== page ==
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Wheels in Motion: 3 Post-COVID Design Trends From the Penn Station and Port Authority Plans

Earlier in 2021, two of New York City’s major transportation hubs, Penn Station and Port Authority Bus Terminal, released plans to the public for a major overhaul of the current infrastructure.

Both buildings, now over 50 years old, have long been in need of updates. While plans for the new Penn Station and Port Authority have been in the works for a few years, and will take many more to actually be completed, it’s inevitable that the plans would be influenced by COVID-19, particularly with community comments being encouraged. Plus, in many cases the pandemic has only accelerated trends that were already in the works.

If successful, the new Port Authority and Penn Station could set a standard going forward. Here are a few trends we see in the current plans that may be a sign of things to come.

Open Space

With social distancing now practically ingrained into the fabric of society and concerns over preventing future pandemics, it is notable that both plans feature increased open space.

The recently-opened Moynihan Trail Hall is a good indicator of where the rest of Penn Station might be headed, with its high ceilings and lack of obstructive columns. In addition, this has already been a trend across a number of industries, particularly airports such as New York’s LaGuardia Airport, whose newest terminal is 50% larger than the one it’s replaced.

Part of this comes out of pre-COVID concerns of overcrowding, as the number of commuters flowing through each hub in 2019 far exceeded the number it was designed to handle. Port Authority in particular was built for smaller buses, making it difficult for longer buses to operate and impossible for double-decker buses.

While it is hard to tell at this time whether those pre-2020 crowds will ever return to either terminal, more open space in New York architecture can benefit in a number of other ways, including helping to stem future outbreaks and making it easier for people to navigate in the event of an emergency.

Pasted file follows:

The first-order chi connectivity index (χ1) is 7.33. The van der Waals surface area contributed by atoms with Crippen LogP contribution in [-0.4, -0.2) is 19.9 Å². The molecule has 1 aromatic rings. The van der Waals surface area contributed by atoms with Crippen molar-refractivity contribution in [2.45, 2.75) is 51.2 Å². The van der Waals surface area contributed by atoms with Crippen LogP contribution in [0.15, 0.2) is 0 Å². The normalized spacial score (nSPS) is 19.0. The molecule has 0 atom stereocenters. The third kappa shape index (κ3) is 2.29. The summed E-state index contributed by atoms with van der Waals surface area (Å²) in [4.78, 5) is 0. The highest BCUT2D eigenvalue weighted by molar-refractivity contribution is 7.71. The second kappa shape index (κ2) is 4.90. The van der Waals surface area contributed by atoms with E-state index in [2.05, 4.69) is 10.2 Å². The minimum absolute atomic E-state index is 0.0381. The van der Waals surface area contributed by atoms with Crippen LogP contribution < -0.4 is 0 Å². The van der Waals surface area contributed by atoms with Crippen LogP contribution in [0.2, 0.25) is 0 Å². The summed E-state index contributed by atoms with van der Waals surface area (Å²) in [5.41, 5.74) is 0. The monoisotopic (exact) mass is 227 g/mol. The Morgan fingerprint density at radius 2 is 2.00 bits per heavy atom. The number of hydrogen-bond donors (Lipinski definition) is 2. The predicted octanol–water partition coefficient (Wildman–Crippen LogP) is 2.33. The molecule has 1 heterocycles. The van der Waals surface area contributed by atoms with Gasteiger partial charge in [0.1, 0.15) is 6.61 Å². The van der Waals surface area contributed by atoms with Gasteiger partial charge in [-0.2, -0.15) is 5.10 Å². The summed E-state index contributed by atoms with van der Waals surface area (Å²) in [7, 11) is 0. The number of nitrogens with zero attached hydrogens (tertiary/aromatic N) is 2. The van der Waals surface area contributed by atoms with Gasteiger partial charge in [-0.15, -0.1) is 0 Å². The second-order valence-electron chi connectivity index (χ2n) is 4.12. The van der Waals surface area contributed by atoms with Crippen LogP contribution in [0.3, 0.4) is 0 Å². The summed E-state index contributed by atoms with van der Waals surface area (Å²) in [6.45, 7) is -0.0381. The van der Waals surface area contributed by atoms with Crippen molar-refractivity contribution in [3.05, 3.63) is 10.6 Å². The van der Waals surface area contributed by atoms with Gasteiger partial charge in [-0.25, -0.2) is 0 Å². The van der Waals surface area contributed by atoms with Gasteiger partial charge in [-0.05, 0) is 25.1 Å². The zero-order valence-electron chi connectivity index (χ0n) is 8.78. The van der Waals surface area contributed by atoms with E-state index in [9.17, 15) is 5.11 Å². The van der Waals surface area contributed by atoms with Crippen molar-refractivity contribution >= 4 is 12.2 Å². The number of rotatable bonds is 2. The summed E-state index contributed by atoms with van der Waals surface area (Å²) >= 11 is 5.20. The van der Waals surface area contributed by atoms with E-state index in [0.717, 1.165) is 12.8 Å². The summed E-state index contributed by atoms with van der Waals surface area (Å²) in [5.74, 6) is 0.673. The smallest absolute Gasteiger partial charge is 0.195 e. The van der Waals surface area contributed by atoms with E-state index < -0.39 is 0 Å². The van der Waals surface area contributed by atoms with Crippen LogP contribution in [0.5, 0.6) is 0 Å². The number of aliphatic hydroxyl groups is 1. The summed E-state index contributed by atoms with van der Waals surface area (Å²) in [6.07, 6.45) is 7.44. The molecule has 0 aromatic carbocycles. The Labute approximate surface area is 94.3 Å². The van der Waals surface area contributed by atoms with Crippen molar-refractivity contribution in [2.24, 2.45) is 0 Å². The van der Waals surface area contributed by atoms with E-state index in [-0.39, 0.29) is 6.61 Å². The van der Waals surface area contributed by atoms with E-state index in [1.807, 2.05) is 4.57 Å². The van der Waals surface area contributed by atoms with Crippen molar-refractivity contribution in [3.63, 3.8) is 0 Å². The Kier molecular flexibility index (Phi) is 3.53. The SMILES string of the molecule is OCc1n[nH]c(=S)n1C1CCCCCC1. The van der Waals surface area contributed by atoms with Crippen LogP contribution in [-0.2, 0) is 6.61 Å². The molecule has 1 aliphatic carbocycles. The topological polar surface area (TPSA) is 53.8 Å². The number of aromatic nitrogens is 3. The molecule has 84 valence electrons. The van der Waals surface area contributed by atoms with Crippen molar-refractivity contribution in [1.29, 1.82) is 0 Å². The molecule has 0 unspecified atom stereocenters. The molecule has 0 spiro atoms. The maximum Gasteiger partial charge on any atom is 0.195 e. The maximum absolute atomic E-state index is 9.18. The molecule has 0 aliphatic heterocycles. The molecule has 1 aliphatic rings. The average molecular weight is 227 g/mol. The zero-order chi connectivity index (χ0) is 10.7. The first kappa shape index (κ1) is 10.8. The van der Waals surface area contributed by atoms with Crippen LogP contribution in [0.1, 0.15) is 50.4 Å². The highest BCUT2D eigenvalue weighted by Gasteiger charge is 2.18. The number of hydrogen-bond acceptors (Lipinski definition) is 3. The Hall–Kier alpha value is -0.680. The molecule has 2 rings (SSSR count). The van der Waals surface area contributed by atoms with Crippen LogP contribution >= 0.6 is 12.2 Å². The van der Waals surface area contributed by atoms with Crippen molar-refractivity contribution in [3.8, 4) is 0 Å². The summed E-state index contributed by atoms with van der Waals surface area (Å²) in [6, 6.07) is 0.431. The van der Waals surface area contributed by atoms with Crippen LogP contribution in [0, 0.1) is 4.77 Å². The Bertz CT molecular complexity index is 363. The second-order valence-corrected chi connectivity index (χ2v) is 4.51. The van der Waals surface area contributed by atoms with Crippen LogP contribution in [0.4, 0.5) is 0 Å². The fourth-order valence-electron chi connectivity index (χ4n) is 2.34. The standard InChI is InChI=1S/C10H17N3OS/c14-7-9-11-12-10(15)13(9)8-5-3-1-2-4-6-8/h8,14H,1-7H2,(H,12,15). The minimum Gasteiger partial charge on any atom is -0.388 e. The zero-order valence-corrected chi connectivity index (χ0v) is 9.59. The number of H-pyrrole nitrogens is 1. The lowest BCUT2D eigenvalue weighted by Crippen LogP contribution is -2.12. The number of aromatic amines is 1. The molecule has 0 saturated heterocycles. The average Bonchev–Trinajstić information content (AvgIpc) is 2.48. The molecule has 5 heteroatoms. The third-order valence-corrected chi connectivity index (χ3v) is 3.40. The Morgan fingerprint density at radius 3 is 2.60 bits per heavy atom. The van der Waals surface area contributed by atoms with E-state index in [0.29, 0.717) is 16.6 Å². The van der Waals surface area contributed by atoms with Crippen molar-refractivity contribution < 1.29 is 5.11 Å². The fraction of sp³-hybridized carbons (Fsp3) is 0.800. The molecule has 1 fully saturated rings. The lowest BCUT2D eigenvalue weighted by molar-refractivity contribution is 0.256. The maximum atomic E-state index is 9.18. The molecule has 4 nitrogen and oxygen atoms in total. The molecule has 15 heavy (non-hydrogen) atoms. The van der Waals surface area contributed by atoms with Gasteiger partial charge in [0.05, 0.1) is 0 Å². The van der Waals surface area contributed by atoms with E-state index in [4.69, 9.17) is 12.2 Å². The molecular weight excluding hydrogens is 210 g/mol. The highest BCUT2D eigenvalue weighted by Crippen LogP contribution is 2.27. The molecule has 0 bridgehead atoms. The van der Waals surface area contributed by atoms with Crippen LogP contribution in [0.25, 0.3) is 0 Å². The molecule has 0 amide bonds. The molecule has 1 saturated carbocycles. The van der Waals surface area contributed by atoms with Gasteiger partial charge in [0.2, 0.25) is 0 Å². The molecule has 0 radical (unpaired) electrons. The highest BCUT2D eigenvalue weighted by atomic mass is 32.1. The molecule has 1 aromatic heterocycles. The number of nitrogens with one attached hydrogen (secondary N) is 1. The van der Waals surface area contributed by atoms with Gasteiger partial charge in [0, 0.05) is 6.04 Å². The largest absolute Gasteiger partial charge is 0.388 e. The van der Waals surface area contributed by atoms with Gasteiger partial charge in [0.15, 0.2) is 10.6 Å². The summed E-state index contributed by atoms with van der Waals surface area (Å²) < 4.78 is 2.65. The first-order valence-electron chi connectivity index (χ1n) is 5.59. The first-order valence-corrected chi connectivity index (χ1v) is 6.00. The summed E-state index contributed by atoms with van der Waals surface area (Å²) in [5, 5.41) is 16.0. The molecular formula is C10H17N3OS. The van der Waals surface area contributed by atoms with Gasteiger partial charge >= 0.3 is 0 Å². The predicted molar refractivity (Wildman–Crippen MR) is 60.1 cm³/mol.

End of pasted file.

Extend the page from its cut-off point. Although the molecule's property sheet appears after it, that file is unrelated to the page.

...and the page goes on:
Natural Light

Both plans also feature an increase of natural light, in stark contrast to their current enclosed, electrically-lighted spaces. For Penn Station, this would be achieved through an atrium or skylight, and for Port Authority through a glass curtain wall.

Natural light has become a priority in a number of modern projects, as it has been found to not only reduce utility costs (increasingly important in an energy-efficient New York), but to enhance the feel of a space in a way electric lighting has not yet been able to replicate.

After a year stuck inside when “outdoors” became associated with “safety,” commuters likely crave natural light more than ever before, which would be wise to incorporate into future designs.

Community Space

The pandemic created an increased demand for parks and public spaces in New York City, to help people connect with nature without traveling far away.

As part of the development around Port Authority, the current plans set aside approximately 3 ½ acres between 9th and 10th Avenue as a future public green, at the community’s request. This seems to reflect trends across other recent developments on including outdoor space, from creating terraces to opening up rooftops. Indeed, current legislation supports the creation of green roofs where possible.

In addition, the plans for Penn Station include the possibility of turning part of 33rd Street into a tree-lined pedestrian walkway leading to the station entrance, making for a more pleasant commute. So, a trend towards increasing community space and green space within New York City seems all the more likely.

While the current plans to fix Penn Station and Port Authority Bus Terminal may change or even cease to exist, the plans released to the public can still tell us a lot about the future of New York City in terms of architectural trends.

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